Employers and health plan sponsors alike have numerous obligations under the Affordable Care Act (ACA) that prove compliance to be a tricky area to master. Oftentimes, when meeting with clients regarding ACA compliance, I am frequently asked, "What are potential ACA audit items besides the well-known excise taxes that apply when employer health insurance coverage is not offered or that coverage is not affordable?" Here are 8 of the most common factors to be aware of during an ACA audit.
1. Be aware that the 9.5% affordability factor increases each year. The 9.5% affordability component is indexed for inflation and thus it will likely rise each year. For 2016, that factor is 9.66% and for 2017, it is 9.69%.
2. Opt out credits or payments affect affordability calculations as of 2017. Be advised that the IRS intends to include in affordability calculations any credits or payments made to an employee who declines to enroll in the employer’s group health plan.
3. Similarly, you need to include contributions to an HRA account or FSA account in the affordability calculations. If the employer contributes to an HRA or FSA account, these contributions must be included in calculations when determining whether an ALE has made an offer of affordable coverage.
HRA contributions count toward the employee's required contribution if the HRA is integrated into the ALE’s group health plan and the funds the ALE makes available under the HRA may be used by the employee to pay the employee’s share of contributions for major medical coverage or pay the employee's share of the contributions for major medical, cost-sharing, or other health benefits not covered by the plan in addition to premiums. In order to count the FSA contribution for affordability purposes, three conditions must be met:
a) the employee does not have the option to take the flex credit as a taxable benefit (i.e. cash);
b) the flex credit may be used to purchase minimum essential coverage; and
c) the flex credit may only be used to pay for benefits providing medical care as designated under Internal Revenue Code §213.
4. A reduction of hours does not affect coverage during a stability period under the Look Back Method. If you are using the look back method for eligibility calculations-which is the case for nearly all of our clients- and an employee has a COBRA qualifying event due to a reduction in hours, he or she should still continue to receive health insurance coverage similar to other full-time employees since that employee is still in the employer’s stability period classified as a full-time employee.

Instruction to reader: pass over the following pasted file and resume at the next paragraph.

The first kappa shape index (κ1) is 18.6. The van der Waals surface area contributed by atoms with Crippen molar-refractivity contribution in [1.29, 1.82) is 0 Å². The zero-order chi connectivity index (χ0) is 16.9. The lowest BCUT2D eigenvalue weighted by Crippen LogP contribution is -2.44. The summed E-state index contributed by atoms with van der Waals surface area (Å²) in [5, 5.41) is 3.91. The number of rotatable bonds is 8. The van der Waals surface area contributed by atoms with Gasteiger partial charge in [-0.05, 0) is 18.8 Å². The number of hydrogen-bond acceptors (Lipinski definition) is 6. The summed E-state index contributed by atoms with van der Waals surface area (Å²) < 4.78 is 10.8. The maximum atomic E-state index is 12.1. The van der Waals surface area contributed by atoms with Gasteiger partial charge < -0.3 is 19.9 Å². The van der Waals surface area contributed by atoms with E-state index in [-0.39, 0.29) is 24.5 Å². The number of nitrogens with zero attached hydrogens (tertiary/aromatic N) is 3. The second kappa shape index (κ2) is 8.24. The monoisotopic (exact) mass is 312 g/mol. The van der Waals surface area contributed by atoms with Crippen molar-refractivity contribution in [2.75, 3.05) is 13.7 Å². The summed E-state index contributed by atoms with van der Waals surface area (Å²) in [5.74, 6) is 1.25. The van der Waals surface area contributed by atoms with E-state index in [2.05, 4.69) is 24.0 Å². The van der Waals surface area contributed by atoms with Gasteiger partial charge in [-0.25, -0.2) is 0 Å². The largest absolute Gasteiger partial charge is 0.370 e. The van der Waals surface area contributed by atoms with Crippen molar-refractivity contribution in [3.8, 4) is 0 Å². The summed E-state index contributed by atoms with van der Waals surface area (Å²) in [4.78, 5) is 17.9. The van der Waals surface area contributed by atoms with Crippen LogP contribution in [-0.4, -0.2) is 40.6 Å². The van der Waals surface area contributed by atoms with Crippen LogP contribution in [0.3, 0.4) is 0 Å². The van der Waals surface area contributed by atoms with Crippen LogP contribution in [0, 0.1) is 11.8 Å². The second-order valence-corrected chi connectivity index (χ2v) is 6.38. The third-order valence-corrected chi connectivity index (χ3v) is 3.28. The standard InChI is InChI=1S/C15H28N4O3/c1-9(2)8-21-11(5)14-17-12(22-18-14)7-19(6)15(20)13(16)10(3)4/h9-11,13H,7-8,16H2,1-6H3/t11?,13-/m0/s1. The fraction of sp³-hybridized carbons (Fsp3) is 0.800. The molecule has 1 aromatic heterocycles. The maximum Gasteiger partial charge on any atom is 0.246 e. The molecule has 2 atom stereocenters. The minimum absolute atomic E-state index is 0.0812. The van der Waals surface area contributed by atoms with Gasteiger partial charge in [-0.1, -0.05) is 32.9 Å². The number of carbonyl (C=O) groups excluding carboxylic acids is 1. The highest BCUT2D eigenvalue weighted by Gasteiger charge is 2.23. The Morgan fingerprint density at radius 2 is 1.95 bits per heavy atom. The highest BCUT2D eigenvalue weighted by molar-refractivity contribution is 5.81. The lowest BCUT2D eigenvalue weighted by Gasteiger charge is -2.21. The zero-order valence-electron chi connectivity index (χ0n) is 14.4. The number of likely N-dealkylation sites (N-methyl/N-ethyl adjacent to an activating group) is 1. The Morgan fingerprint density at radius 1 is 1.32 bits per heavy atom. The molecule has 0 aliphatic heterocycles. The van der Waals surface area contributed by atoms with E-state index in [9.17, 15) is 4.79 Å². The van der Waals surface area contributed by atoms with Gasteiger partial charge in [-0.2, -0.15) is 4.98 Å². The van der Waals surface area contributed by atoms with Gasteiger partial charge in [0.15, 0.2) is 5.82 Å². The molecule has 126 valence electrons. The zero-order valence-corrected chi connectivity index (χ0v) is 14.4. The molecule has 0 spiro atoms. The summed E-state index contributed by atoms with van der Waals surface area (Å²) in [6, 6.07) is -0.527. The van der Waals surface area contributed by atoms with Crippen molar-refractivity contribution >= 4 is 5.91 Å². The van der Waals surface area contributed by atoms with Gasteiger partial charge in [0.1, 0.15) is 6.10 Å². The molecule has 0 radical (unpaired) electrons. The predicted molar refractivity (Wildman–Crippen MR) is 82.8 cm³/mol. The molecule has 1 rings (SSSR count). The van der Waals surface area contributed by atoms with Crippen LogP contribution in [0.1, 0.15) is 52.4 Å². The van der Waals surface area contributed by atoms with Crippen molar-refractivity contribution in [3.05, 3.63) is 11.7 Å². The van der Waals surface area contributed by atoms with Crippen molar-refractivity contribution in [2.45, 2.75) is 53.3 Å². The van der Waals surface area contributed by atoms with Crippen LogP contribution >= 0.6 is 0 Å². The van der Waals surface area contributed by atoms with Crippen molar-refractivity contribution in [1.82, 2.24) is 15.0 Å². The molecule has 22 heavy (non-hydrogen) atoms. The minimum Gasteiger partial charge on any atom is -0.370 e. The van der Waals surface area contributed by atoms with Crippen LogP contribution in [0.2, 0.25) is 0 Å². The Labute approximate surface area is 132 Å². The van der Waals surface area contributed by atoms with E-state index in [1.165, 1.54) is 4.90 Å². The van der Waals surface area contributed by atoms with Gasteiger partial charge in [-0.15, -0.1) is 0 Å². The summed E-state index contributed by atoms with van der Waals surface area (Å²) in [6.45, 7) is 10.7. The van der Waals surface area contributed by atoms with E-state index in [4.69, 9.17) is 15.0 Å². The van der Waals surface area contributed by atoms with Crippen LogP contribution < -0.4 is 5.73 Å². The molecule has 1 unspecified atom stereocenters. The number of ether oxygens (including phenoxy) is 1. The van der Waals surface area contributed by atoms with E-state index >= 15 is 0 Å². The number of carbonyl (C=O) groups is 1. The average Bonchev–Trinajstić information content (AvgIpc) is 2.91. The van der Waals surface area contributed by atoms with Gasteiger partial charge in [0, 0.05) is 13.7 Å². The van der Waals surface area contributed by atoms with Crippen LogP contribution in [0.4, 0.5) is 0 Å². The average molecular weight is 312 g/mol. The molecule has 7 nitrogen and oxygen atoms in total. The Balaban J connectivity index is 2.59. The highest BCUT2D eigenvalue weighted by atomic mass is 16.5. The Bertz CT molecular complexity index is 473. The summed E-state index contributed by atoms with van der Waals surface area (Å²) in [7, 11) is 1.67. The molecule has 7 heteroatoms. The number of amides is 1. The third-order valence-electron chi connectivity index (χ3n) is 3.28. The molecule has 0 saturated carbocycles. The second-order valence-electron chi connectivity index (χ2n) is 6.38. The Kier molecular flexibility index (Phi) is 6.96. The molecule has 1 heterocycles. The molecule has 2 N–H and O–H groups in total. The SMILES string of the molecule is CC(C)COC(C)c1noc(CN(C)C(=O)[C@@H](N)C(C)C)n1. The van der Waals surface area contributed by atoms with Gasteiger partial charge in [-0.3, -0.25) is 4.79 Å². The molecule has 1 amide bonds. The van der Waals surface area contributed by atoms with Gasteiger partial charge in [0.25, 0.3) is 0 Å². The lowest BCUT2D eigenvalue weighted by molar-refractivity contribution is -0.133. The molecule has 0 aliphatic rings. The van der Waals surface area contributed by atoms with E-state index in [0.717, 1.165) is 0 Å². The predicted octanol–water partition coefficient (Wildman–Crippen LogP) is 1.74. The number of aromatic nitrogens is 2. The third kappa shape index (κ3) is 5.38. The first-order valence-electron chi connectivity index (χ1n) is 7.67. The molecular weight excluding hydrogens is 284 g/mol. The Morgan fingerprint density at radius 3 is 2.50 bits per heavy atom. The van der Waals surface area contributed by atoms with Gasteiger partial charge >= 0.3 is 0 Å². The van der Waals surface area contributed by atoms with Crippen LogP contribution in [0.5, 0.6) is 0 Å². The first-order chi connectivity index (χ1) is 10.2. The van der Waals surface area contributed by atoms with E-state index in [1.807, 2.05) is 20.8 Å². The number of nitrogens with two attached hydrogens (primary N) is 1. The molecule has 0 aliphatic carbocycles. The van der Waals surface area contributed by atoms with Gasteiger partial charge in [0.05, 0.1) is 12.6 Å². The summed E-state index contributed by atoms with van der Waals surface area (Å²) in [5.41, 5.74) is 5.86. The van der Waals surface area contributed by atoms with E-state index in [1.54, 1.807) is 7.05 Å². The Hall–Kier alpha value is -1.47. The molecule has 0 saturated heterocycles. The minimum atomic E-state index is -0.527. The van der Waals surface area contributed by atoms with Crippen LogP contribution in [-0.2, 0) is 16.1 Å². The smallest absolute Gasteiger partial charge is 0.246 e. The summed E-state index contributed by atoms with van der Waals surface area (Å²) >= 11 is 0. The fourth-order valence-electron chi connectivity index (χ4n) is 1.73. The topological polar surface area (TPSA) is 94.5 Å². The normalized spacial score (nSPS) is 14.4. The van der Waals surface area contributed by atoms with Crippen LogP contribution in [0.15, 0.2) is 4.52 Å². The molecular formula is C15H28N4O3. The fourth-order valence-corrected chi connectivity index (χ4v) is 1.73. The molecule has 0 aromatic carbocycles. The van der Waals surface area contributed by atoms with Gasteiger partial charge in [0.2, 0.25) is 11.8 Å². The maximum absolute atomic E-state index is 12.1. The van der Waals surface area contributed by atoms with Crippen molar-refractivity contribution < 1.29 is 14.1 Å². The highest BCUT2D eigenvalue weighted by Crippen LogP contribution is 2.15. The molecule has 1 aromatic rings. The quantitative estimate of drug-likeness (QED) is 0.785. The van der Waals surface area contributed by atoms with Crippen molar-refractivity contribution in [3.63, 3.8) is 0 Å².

5. Realize there is a different measurement period for newly hired seasonal and variable hour employees. This area of the ACA is too complicated for the scope of this article but generally speaking, if employees are hired for other than full-time status, be advised they have separate measurement periods the first year separate and distinct from your current workforce. Seek out assistance from your HNI representative if you are unaware of how to track these situations.
6. Know your coverage responsibilities for a change in employment status. An employee who is hired as a part-time, seasonal or variable hour employee, but who is later designated to full-time status during the measurement period has incurred a "change in status" during the initial measurement period and that employee must be offered coverage by the ALE no later than the first day of the fourth full calendar month of employment. However, if the employee changes to full-time status during his or her initial measurement period, and the initial measurement period ends sooner than the end of the employee's first full three months of full-time status, the ALE must offer the employee minimum essential coverage by the first day of the first month following the end of the initial measurement period.
7. Remember to review your codes for reporting on Form 1095. Last year everyone got a free pass so to speak by reporting information on the Forms 1094 & 1095 based on a “good faith” basis. For 2016 and going forward, penalties will apply for reporting errors. In addition, the 2016 1095-C instructions include two additional code options to the already lengthy list of applicable codes.
8. Do not consider automatic enrollment of health coverage. If you require an employee to enroll in your health plan, the plan must be affordable under the Federal Poverty Line Safe Harbor, otherwise the IRS will not count your "offer" as a valid offer.
If any of these items raise questions to you or if you are uncertain as to how one or more of these situations might apply to your group health plan, now is the time to address them. With the presence of continuing DOL audits and HIPAA audits, it would be prudent to also brush up on all ACA compliance matters.